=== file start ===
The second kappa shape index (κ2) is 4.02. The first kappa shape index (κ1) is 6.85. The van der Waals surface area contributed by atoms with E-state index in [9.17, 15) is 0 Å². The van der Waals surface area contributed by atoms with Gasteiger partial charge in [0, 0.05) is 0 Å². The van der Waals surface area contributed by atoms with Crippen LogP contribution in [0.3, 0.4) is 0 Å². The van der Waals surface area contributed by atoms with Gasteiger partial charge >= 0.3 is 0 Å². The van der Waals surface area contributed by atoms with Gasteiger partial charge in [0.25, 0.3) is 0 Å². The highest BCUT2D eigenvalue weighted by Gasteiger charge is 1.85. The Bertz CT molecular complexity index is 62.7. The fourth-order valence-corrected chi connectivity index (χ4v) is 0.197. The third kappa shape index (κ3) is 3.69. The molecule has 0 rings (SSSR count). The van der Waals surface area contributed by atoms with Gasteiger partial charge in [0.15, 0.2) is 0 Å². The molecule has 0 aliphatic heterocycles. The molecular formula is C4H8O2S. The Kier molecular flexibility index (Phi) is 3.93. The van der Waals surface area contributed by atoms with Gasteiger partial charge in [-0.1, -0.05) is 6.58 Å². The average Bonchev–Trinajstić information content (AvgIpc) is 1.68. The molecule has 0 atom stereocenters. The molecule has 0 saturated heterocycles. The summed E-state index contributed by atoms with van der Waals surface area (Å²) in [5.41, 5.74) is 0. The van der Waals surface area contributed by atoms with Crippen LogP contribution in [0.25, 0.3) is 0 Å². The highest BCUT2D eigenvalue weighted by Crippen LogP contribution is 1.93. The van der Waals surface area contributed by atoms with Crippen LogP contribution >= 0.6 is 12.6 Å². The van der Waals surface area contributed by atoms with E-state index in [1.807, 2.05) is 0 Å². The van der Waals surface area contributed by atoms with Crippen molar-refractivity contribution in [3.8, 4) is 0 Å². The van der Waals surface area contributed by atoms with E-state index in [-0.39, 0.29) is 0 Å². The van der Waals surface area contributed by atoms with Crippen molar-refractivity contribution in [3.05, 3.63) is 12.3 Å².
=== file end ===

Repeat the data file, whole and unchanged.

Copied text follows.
The second kappa shape index (κ2) is 4.02. The first kappa shape index (κ1) is 6.85. The van der Waals surface area contributed by atoms with E-state index in [9.17, 15) is 0 Å². The van der Waals surface area contributed by atoms with Gasteiger partial charge in [0, 0.05) is 0 Å². The van der Waals surface area contributed by atoms with Crippen LogP contribution in [0.3, 0.4) is 0 Å². The van der Waals surface area contributed by atoms with Gasteiger partial charge >= 0.3 is 0 Å². The van der Waals surface area contributed by atoms with Gasteiger partial charge in [0.25, 0.3) is 0 Å². The highest BCUT2D eigenvalue weighted by Gasteiger charge is 1.85. The Bertz CT molecular complexity index is 62.7. The fourth-order valence-corrected chi connectivity index (χ4v) is 0.197. The third kappa shape index (κ3) is 3.69. The molecule has 0 rings (SSSR count). The van der Waals surface area contributed by atoms with Gasteiger partial charge in [0.15, 0.2) is 0 Å². The molecule has 0 aliphatic heterocycles. The molecular formula is C4H8O2S. The Kier molecular flexibility index (Phi) is 3.93. The van der Waals surface area contributed by atoms with Gasteiger partial charge in [-0.1, -0.05) is 6.58 Å². The average Bonchev–Trinajstić information content (AvgIpc) is 1.68. The molecule has 0 atom stereocenters. The molecule has 0 saturated heterocycles. The summed E-state index contributed by atoms with van der Waals surface area (Å²) in [5.41, 5.74) is 0. The van der Waals surface area contributed by atoms with Crippen LogP contribution in [0.25, 0.3) is 0 Å². The highest BCUT2D eigenvalue weighted by Crippen LogP contribution is 1.93. The van der Waals surface area contributed by atoms with Crippen LogP contribution >= 0.6 is 12.6 Å². The van der Waals surface area contributed by atoms with E-state index in [1.807, 2.05) is 0 Å². The van der Waals surface area contributed by atoms with Crippen molar-refractivity contribution in [3.8, 4) is 0 Å². The van der Waals surface area contributed by atoms with E-state index in [-0.39, 0.29) is 0 Å². The van der Waals surface area contributed by atoms with Crippen molar-refractivity contribution in [3.05, 3.63) is 12.3 Å².